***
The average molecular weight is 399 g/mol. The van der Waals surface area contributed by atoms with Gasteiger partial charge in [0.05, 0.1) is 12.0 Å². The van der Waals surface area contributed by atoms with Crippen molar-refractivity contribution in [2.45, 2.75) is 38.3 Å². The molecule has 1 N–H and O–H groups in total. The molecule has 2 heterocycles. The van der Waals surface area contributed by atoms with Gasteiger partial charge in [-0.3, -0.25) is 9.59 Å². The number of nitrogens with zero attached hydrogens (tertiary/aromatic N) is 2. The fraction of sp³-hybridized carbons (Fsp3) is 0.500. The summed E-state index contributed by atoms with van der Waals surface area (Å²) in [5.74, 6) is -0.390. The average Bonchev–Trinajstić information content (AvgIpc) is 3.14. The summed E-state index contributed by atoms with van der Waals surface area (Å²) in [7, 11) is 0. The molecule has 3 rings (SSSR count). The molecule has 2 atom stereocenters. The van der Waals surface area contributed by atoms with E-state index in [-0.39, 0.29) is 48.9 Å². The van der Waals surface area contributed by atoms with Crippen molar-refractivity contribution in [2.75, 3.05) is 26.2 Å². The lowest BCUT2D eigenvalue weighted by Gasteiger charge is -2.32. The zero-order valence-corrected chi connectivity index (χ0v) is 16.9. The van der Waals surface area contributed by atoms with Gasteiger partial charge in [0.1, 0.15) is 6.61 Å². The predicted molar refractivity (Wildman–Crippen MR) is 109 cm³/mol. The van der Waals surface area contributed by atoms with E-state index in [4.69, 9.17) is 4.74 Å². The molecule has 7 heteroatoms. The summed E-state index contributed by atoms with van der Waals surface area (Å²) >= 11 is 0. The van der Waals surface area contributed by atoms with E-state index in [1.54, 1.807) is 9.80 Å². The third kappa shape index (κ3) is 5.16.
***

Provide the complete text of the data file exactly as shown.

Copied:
The average molecular weight is 399 g/mol. The van der Waals surface area contributed by atoms with Gasteiger partial charge in [0.05, 0.1) is 12.0 Å². The van der Waals surface area contributed by atoms with Crippen molar-refractivity contribution in [2.45, 2.75) is 38.3 Å². The molecule has 1 N–H and O–H groups in total. The molecule has 2 heterocycles. The van der Waals surface area contributed by atoms with Gasteiger partial charge in [-0.3, -0.25) is 9.59 Å². The number of nitrogens with zero attached hydrogens (tertiary/aromatic N) is 2. The fraction of sp³-hybridized carbons (Fsp3) is 0.500. The summed E-state index contributed by atoms with van der Waals surface area (Å²) in [5.74, 6) is -0.390. The average Bonchev–Trinajstić information content (AvgIpc) is 3.14. The summed E-state index contributed by atoms with van der Waals surface area (Å²) in [7, 11) is 0. The molecule has 3 rings (SSSR count). The molecule has 2 atom stereocenters. The van der Waals surface area contributed by atoms with E-state index in [-0.39, 0.29) is 48.9 Å². The van der Waals surface area contributed by atoms with Crippen molar-refractivity contribution in [2.75, 3.05) is 26.2 Å². The lowest BCUT2D eigenvalue weighted by Gasteiger charge is -2.32. The zero-order valence-corrected chi connectivity index (χ0v) is 16.9. The van der Waals surface area contributed by atoms with Gasteiger partial charge in [0.1, 0.15) is 6.61 Å². The predicted molar refractivity (Wildman–Crippen MR) is 109 cm³/mol. The van der Waals surface area contributed by atoms with E-state index in [4.69, 9.17) is 4.74 Å². The molecule has 7 heteroatoms. The summed E-state index contributed by atoms with van der Waals surface area (Å²) >= 11 is 0. The van der Waals surface area contributed by atoms with E-state index in [1.54, 1.807) is 9.80 Å². The third kappa shape index (κ3) is 5.16.